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Weis: Juco Jayhawks have chance to challenge vets, turn around program

Kansas University football coach Charlie Weis discusses KU’s recently signed junior-college transfers at a news conference on Thursday, Dec. 20, 2012, at KU.

Kansas University football coach Charlie Weis discusses KU’s recently signed junior-college transfers at a news conference on Thursday, Dec. 20, 2012, at KU.

December 20, 2012

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Until Thursday, it had been up to the Kansas University football recruits themselves to talk up KU’s 2013 class and point out the strengths and interesting stories behind each of the 10 mid-year junior-college transfers who signed their letters of intent on Wednesday.

But Thursday, the man who landed them all took the microphone and, for the first time, was able to explain how so many players from such different places came together and picked Kansas.

“We kind of got into a very unique situation that no one could’ve expected, even us,” said second-year KU coach Charlie Weis. “I’d like to sit there and say we had it all nailed down, but we got into one of those unique perspectives where we challenged a lot of these guys to come and be a part of the reason why we went from 1-11 to whatever.”

The whatever remains to be seen, but with a class that currently ranks 32nd in the nation and fifth in the Big 12 conference, the importance of recruiting continues to be a cornerstone of Weis’ program.

“To me, you have two seasons,” Weis said Thursday. “You have the football season and then you have the recruiting season. And if you don’t treat the recruiting season just as important, then you’re never going to win on players.”

In the past couple of weeks — a period of time in which Weis admitted there were “a couple of miserable days” — the Jayhawks picked up a pair of four-star prospects and filled in around them. There’s a reason seven of the 10 mid-year transfers are linemen. And Weis spelled it out Thursday, in no uncertain terms.

“I don’t think we’re good enough,” he said. “If you don’t have offensive and defensive linemen, it doesn’t make a difference what else you have. If you don’t have those guys, you can have the greatest skill guys in the world, but if the offensive line can’t block, guess what, it’s not going to make a difference.”

Two of the most high-profile members of the group play on the defensive line, and Weis said their mere presence would give KU a chance to improve its woeful pass rush from 2012.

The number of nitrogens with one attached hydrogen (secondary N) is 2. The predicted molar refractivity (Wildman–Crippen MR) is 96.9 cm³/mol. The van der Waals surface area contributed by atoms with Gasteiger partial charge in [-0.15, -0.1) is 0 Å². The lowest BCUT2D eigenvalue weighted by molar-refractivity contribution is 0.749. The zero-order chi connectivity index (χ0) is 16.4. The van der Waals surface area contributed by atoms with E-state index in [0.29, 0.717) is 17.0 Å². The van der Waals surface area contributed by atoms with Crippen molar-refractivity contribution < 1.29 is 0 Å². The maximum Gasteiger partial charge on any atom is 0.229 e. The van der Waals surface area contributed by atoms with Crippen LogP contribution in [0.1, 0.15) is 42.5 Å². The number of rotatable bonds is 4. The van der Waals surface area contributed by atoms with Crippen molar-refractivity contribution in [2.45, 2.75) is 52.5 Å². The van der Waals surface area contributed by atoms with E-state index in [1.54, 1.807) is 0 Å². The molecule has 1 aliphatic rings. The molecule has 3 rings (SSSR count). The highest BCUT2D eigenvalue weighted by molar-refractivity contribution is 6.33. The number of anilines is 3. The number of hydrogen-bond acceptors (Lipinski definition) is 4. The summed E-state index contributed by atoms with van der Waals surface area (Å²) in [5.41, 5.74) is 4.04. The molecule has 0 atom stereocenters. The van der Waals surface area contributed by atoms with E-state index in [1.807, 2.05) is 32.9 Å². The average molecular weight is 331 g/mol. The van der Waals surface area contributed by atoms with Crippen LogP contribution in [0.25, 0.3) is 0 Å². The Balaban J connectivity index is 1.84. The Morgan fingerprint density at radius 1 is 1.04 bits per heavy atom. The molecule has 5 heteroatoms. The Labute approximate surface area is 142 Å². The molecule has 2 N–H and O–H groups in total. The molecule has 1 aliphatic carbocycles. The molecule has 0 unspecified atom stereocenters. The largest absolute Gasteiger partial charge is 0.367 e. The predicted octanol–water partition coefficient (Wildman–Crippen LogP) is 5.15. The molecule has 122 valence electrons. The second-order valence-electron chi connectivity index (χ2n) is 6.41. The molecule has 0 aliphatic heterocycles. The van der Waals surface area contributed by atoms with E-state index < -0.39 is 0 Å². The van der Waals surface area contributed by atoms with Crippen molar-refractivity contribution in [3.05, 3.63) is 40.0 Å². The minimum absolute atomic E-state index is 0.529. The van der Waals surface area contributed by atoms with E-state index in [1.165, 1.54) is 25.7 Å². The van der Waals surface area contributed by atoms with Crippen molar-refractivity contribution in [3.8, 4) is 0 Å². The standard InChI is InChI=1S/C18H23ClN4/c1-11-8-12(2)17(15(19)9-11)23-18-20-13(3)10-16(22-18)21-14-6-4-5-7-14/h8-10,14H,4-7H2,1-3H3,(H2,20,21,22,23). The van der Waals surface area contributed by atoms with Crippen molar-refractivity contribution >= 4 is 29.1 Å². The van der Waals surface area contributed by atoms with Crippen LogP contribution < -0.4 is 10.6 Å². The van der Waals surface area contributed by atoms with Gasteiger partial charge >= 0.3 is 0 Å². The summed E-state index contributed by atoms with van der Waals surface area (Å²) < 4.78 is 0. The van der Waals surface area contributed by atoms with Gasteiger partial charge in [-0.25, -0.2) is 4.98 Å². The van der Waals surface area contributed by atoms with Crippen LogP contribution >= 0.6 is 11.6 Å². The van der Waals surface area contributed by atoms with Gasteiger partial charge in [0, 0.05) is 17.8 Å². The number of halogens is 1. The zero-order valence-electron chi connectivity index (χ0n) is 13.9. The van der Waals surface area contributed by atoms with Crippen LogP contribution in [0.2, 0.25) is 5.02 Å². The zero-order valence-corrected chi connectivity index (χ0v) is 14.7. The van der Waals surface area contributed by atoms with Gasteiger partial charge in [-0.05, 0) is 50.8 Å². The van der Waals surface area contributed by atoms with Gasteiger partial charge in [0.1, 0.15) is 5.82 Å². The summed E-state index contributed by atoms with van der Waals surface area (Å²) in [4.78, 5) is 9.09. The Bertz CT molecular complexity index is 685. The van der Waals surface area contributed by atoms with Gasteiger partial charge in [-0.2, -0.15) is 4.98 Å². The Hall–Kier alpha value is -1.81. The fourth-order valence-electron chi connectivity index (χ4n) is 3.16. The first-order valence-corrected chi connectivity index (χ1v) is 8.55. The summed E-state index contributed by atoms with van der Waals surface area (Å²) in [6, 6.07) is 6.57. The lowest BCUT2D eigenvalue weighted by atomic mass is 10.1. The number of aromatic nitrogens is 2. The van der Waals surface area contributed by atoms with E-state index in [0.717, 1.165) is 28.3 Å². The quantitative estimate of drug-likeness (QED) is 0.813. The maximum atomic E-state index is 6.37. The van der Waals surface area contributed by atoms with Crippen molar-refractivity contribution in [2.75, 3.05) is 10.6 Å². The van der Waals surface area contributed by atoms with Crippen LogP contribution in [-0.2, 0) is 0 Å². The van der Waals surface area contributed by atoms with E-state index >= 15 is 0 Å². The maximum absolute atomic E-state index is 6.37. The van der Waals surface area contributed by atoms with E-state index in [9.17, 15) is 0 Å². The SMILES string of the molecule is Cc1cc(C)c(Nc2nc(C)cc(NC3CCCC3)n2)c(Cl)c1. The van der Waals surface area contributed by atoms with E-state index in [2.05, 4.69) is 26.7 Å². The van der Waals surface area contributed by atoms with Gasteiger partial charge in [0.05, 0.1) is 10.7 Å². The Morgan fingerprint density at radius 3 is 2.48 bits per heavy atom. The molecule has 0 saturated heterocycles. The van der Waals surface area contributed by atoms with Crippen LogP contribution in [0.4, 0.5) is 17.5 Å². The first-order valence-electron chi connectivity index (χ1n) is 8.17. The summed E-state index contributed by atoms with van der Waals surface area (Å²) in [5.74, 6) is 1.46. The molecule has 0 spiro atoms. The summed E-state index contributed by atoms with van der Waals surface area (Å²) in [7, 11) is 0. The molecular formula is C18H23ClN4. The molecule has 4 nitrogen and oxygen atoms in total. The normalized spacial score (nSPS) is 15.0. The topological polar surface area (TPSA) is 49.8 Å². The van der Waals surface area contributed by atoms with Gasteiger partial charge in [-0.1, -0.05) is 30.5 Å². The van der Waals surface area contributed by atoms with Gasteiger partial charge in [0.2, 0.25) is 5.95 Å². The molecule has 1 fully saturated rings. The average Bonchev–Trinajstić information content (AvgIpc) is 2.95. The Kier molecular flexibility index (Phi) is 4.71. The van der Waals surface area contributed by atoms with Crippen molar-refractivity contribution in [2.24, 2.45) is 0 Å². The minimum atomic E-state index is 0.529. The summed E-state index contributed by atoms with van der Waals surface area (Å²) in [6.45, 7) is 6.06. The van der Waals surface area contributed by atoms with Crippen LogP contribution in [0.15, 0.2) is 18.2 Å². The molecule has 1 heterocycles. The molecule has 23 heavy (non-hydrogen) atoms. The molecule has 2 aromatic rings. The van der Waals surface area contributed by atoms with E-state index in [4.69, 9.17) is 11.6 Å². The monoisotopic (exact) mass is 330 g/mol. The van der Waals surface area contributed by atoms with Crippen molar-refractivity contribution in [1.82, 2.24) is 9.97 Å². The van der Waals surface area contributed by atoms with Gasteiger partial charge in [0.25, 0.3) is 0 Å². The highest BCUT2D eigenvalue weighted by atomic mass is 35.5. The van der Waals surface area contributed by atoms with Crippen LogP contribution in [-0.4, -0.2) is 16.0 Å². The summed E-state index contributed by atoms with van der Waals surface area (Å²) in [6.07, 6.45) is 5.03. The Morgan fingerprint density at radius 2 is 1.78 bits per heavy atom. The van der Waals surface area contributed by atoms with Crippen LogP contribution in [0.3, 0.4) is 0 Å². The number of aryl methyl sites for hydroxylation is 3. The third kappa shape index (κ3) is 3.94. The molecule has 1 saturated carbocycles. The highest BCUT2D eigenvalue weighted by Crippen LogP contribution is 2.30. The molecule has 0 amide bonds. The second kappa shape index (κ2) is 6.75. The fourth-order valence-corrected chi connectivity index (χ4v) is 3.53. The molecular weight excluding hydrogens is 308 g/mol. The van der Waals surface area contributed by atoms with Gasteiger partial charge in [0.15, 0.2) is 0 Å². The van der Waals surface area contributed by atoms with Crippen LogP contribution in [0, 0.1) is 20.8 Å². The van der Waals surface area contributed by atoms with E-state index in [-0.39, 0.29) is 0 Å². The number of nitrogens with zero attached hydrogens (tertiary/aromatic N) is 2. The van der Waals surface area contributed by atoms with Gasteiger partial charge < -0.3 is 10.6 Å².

Pierce Community College defensive tackle Marquel Combs was ranked as the top junior-college prospect in the country by ESPN, and Weis said landing Combs was critical in putting together the rest of the group, which included four-star defensive end Chris Martin of City College of San Francisco.

“I was in his face,” Weis said of his visit with Combs. “I basically said, ‘Are you afraid?’ And that was right up his alley. He accepted the challenge and once he jumped on board, there were a lot of other people saying, ‘Well if he’s coming, let’s go.’ I think it really had a positive snowballing effect.”

With Combs committed, the rest fell into place quickly. Last week alone, KU picked up 10 oral commitments and six of them signed Wednesday. The others are expected to graduate in May and report to KU in June.

Regardless of when they would arrive, the class, led by Combs, adopted a slogan of “Dream Team 2013,” which speaks to the mindset of the newcomers. Weis said he did not anticipate their confidence dividing the roster. For one, he said the newcomers and current players got along great on the various visits.

“They’re like long lost best friends and they haven’t even been teammates yet,” Weis said.

Weis also believes that bringing in more talent will motivate the returning players to work harder to hold their spots.

“If they can’t read the writing on the wall, they’re not very intelligent,” Weis said. “That should drive them. The competition is totally different. It doesn’t make any difference what position you play; the competition has now changed. It’s not the same. And, if you don’t get better in a hurry, you’ll never play.”

That’s really what it’s all about. That’s the reason Weis is never happy with solid efforts and does not believe in moral victories. It’s why he’s willing to play anyone on his roster at any time as long as he thinks that gives his teams the best chance to succeed. And it’s why he hit the junior-college ranks as hard as he did this offseason, with 10 already signed and perhaps as many as 10 more coming in February.

“I want guys that can play, and I want to blend them with high school guys that want to play at Kansas,” Weis said. “You know what? You take that formula right there and we’ll have a chance to really get this right.”

Comments

tophawk87 1 year, 10 months ago

Hopefully, he can double the win output next year to two....or more

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hbjayhawk 1 year, 10 months ago

At least he accepts the idea of improving is just a dream

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martyks 1 year, 10 months ago

At Notre Dame, the dream turned into a nightmare. Granted, this is better than TG. But putting a potted plant out there on the sidelines and dressing it up with a set of headphones and maybe a clipboard would have been better than TG. There are 3 seasons, guys. The season, the recruiting season, AND the season of PLAYER DEVELOPMENT. CW has never succeeded in that third category. I only hope he's figured that part out, but the way he talks, you wouldn't know it.

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